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Taxpayers Tab


Taxpayer's Tab Issue #35

October 11, 2011

 

 

 

Vol. 2 Issue 35 October 11, 2011

 

Welcome to the Taxpayer's Tab -- the weekly newsletter for up-to-the-minute research from the National Taxpayers Union Foundation's BillTally Project. NTUF gives you the most and least expensive bills that affects not only the nation's ledger but your pocketbook.

To bring more people into the policy discussion, NTUF has partnered with WashingtonWatch.com. Each week, you can click on the Captiol dome icon (right) and be directed to that bill's page on WashingtonWatch.com. Contribute by giving your own input, opinions, and research on the bills highlighted in The Taxpayer's Tab!

Most Expensive Bill of the Week

The Bill: H.R. 2590, Seniors Protection Act of 2011

Annualized Cost: $14.5 billion (first-year cost)

In 1972, Congress passed legislation that created a cost of living adjustment, or COLA, for Social Security and Supplemental Security Income (SSI) recipients by indexing benefit payments to increases in the Consumer Price Index for Urban Wage Earners and Clerical Workers. Since 1975, when the COLAs first started, through 2009, beneficiaries saw an adjustment in the amount of their monthly checks. However, no adjustments were made to benefit payments in 2010 and 2011 due to low levels of inflation.

In response to the lack of a COLA for 2011, Congressman Joseph Crowley (D-NY) introduced the Seniors Protection Act. Under the Act, seniors, veterans, and other beneficiaries would receive a one-time payment of $250.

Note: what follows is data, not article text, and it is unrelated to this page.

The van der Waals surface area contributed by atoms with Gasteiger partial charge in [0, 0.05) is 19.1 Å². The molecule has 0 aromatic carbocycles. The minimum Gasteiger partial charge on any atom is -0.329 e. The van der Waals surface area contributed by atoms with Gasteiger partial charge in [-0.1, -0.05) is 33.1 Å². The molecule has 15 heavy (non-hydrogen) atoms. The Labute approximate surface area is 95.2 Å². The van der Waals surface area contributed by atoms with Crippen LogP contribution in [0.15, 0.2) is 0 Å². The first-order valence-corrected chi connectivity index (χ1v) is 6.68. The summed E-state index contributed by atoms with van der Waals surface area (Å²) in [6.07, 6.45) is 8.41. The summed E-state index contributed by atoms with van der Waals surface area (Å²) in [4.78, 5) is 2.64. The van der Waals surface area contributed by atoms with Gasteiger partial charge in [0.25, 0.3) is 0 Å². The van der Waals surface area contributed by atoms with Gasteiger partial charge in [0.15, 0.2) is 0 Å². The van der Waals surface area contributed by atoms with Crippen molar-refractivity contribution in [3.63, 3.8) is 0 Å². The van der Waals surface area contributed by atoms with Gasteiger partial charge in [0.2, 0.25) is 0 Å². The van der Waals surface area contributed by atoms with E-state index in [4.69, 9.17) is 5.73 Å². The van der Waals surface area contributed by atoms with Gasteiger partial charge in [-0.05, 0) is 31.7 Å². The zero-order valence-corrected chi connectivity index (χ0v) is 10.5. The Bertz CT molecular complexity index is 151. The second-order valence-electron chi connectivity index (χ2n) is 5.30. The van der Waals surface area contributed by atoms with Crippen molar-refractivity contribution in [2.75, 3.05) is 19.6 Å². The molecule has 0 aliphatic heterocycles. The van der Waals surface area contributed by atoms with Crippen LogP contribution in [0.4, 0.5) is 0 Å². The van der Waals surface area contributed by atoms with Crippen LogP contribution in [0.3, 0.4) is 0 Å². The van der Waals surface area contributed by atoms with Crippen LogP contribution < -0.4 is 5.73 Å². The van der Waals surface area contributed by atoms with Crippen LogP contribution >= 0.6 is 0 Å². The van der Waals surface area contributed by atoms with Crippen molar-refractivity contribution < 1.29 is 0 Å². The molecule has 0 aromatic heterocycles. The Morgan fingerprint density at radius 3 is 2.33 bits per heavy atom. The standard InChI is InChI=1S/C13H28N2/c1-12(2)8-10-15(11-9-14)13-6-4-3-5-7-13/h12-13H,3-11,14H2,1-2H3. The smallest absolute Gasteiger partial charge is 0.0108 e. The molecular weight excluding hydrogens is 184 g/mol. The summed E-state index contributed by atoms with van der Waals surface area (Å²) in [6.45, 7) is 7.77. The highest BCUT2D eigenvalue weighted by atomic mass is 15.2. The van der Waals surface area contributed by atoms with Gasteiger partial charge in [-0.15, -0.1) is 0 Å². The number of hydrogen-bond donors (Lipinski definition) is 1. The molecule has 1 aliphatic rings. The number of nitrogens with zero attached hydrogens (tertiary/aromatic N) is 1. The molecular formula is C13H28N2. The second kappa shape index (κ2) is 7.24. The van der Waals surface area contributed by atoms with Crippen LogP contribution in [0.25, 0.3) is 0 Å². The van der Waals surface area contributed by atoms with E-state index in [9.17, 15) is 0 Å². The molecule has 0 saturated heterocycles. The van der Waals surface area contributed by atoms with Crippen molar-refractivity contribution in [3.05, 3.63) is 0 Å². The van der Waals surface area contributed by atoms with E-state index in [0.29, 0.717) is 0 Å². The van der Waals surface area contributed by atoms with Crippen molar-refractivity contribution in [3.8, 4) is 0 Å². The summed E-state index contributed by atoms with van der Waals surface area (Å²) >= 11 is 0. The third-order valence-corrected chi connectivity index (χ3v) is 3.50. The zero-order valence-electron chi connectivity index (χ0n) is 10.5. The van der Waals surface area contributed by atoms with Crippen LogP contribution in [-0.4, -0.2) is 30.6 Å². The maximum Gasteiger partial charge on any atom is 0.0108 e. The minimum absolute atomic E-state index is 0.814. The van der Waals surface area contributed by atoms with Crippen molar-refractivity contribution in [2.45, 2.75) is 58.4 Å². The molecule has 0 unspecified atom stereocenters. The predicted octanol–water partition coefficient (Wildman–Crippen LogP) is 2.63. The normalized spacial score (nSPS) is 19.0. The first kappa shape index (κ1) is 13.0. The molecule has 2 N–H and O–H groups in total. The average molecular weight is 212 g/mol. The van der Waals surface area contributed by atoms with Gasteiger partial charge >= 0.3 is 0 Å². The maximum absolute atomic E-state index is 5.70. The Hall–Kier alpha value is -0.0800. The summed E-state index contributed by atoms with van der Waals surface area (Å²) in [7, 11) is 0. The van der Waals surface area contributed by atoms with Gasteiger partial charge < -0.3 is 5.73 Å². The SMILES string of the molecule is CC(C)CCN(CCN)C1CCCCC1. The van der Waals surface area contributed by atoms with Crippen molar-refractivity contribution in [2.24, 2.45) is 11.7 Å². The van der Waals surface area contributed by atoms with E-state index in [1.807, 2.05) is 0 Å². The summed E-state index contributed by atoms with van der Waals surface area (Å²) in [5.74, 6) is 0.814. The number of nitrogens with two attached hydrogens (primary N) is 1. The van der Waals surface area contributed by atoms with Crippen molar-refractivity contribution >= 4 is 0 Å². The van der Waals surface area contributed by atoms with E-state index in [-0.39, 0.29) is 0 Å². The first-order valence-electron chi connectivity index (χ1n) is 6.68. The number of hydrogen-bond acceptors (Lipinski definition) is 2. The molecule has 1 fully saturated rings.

NTUF estimates that H.R. 2590 would increase spending by at least $14.5 billion based on the number of Americans -- 58 million -- who receive Social Security and SSI benefits.

To learn more or discuss this bill visit WashingtonWatch.com.


Least Expensive Bill of the Week

The Bill: H.R. 1848/S. 1316, One Percent Spending Reduction Act of 2011

Annualized Savings: -$33.5 billion (-$67 billion over two years)

The Congressional Budget Office estimates that the budget deficit for the recently completed fiscal year will be $1.30 trillion. This is the third year in a row that the deficit has exceeded $1 trillion. Legislation introduced by Congressman Connie Mack (R-FL) [pictured] and Senator Mike Enzi (R-WY) seeks to eliminate future deficits and to achieve a balanced budget by 2019.

The One Percent Spending Reduction Act (H.R. 1848 and S. 1316) would balance the budget and reduce federal spending to 18 percent of GDP by imposing a one percent cut in both discretionary and mandatory spending for each of the next six fiscal years. If Congress and the President fail to agree on the cuts necessary to meet the bill's spending targets, an across-the-board spending cut would trim expenditures by one percent.

NTUF estimates that the legislation would save $67.0 billion over a two-year period. This is a two-year estimate rather than the typical five-year estimate. Under BillTally's methodology, NTUF calculates a two-year savings for such spending limit bills because NTUF is skeptical that Congress will abide by the cuts for an extended period of time.

To learn more or discuss this bill visit WashingtonWatch.com.


Most Friended

The Bill: H.R. 2547/S. 1372, No Child Left Inside Act of 2011

Annualized Cost: $100 million ($500 million over five years)

Number of Cosponsors: 45 Congressmen and 14 Senators